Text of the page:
The 2018 Annual Economic Report on the EU Fishing Fleet shows record-peak levels in economic performance of the EU fishing fleet in 2016 and closely links this achievement to the use of sustainable fishing methods.
Record high net profits for the EU fishing fleet
While marginally profitable in 2009, the EU fleet registered record-high net profits of EUR 1.3 billion in 2016, a 68% increase compared to 2015.
A positive forecast for 2017 and 2018 is in sight.
Continued improvements into 2016 were mainly a result of continued low fuel prices and higher average fish prices (more value for less quantity landed).
The positive economic development of the EU fishing fleet is also closely linked to the sustainable exploitation of fish stocks.
The report indicates that economic performance stagnates where fleets depend on stocks that are still overfished or overexploited.
Fleets that fish sustainably, ever growing in numbers, have seen clear improvements in their profitability.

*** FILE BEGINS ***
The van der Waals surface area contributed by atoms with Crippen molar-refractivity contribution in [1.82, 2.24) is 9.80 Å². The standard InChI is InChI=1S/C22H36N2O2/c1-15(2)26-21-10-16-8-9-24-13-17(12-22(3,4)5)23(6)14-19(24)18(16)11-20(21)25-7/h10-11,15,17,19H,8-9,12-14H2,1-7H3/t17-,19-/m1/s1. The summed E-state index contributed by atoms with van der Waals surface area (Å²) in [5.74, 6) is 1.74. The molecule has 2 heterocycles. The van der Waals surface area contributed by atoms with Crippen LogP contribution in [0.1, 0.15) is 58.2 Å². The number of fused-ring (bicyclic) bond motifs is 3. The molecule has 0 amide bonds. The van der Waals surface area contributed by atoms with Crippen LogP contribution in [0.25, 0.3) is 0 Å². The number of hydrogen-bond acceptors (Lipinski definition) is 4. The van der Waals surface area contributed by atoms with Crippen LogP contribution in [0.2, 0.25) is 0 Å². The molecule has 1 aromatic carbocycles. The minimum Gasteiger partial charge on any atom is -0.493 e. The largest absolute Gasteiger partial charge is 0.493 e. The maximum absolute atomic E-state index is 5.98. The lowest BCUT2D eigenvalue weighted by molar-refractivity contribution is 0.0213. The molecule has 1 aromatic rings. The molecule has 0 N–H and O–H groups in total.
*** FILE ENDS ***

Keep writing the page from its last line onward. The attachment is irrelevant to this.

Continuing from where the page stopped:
In 2016, the EU fleet's gross added value, (i.e. the contribution of the fishing sector to the economy through wages and gross profit) amounted to EUR 4.3 billion, a 15% increase compared to 2015.
This has led to an increase in the average salaries of the EU fleet employees.
Since the large majority of vessels operate in a more efficient and environmentally friendly way, fuel consumption has decreased. In 2016, fuel costs were 12% of the total revenue, compared to 24% in 2008, largely reflecting the low fuel prices seen over most of the period analysed.
The 2018 Annual Economic Report on the EU Fishing Fleet (AER) is the product of combined work by independent economic experts from the Scientific, Technical and Economic Committee of Fisheries (STECF) and the Commission (JRC and Directorate-General for Maritime Affairs and Fisheries), based on official data provided by national authorities under the EU Data Collection Framework (DCF).
The AER has become the most comprehensive source of economic data and analysis on the performance of the EU fishing fleets.
It responds to different needs in policy analysis and policy making. It offers, for example, reference data for impact assessments of management plans; for building indicators of overcapacity; to support the evaluation of conservation measures; as context indicators in the European Maritime and Fisheries Fund; to provide evidence when assessing the impacts of structural policies.